Leaving a record for your children
by Jessica Blau
for Real Families, Real Fun
etting aside time to sit down alone and write is an impossible luxury. But carving just 15 minutes every few days to jot downthoughts, frustrations and dreams offers unexpected rewards. Simply "putting it to paper" can be relaxing and reassuring. Plus, when you read your entries later, you see your life from a fresh perspective. Don't be shocked if you discover that your life is pretty good, you do have a sense of humor, your spouse is still the person you fell in love with.
Another bonus to journal writing: Your weekly thoughts will offer an invaluable keepsake for your children -- or their children -- years from now. Unlike other hobbies, journal writing demands no expensive equipment; all you need is paper and a pen (although you might prefer a computer or a bound, blank book) and a sliver of time. Write on!
- Choose a time when you won't be interrupted. Lynda Hannan writes in the early afternoon when her four-year-old is in school and her two-year-old is napping. One California mom writes in the early afternoon when her two girls are at school and her son is napping. "I sit in the kitchen and turn off the ringer on thephone," she says. "And I never answer the door."
- Don't judge what you write. You are not submitting your journal to an editor, you are not even submitting it to your spouse; so forget about grammar, punctuation and spelling. The only person who needs to decipher your writing is you (unless you choose to share).
- Write anything. If nothing comes to mind, write, "Nothing comes to mind." Eventually those words will lead you to other words until, before you know it, fifteen minutes later and you've written a paragraph. Don't discount yourself as uninteresting because you aren't running a country or starring in the latest blockbuster. A diatribe about the inefficiency of your dishwasher is a perfectly suitable journal entry.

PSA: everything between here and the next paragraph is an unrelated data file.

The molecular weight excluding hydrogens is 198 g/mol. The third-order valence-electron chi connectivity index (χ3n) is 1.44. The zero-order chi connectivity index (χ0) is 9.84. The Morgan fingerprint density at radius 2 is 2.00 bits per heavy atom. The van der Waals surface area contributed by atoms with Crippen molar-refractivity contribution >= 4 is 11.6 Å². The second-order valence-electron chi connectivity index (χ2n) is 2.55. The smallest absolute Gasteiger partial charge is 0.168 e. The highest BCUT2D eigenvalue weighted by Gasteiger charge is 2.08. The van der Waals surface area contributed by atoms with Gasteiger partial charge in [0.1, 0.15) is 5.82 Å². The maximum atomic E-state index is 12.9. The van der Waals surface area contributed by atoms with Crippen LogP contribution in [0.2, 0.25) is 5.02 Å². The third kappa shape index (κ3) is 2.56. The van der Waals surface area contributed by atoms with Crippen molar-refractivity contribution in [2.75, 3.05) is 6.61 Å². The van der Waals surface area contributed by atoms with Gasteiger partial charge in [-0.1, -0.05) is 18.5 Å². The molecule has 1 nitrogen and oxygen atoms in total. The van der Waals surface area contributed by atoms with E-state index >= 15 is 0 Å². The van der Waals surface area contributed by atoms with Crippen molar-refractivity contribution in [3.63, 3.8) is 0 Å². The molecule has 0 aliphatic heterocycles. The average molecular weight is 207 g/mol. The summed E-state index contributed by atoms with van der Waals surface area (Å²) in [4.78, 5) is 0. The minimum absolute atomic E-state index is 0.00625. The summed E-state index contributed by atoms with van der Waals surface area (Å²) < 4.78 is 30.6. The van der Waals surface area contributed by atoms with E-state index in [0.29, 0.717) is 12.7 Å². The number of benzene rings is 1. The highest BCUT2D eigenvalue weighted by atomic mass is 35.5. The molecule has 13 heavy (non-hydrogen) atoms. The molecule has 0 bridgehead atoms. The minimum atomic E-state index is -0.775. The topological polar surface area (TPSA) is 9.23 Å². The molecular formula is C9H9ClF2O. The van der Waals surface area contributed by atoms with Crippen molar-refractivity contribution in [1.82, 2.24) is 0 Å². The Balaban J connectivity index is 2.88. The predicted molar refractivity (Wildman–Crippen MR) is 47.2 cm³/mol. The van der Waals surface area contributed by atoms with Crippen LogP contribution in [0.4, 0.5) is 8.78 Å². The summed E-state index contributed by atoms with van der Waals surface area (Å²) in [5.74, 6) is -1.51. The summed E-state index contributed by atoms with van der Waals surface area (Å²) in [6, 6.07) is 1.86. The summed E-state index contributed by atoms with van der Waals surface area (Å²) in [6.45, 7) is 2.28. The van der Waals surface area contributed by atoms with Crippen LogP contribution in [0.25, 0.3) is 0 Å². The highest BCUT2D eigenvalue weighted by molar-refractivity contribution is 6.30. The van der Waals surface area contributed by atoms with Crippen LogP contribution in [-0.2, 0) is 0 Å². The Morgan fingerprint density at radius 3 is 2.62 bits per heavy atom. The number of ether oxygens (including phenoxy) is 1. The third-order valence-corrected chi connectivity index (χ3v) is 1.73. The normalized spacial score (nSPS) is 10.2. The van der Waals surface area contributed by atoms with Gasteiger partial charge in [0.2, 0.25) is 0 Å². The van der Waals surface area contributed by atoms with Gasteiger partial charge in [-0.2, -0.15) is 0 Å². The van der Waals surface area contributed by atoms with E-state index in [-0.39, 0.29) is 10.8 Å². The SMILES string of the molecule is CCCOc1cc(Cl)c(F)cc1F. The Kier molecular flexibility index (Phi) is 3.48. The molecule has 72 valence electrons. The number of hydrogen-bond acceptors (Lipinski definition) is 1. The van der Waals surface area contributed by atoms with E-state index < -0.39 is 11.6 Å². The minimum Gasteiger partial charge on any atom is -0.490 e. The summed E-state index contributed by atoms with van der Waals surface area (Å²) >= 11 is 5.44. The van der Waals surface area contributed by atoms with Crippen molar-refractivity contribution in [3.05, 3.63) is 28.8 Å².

- Writing should not be another item on your endless "To Do" list. Think of it as an escape -- a needed act that entitles you to a pocket of writing time three or four times a week. If you skip a day, or even a week, you can always pick it up and start again. Remember not to pressure yourself to fill in the blanks between entries. One busy mother says, "I have given myself permission to write short quips and thoughts without explaining everything around it."
Filling the pages
Don't know where to begin? Write the date at the top of the page and complete the following sentences, then let your thoughts take you in any direction.
- One of the most joyful moments I've had with my children was when...
- The time I feel most loved by my spouse is when he/she ...
- I realize that I am __ years old, but inside I feel like am ___ because ...
TAKE IT FROM ME:
I always end each journal entry by writing how much I love my children. . . If they get anything out of these journals, I hope it will be how deep my love is for them. --Aileen Steigerwald
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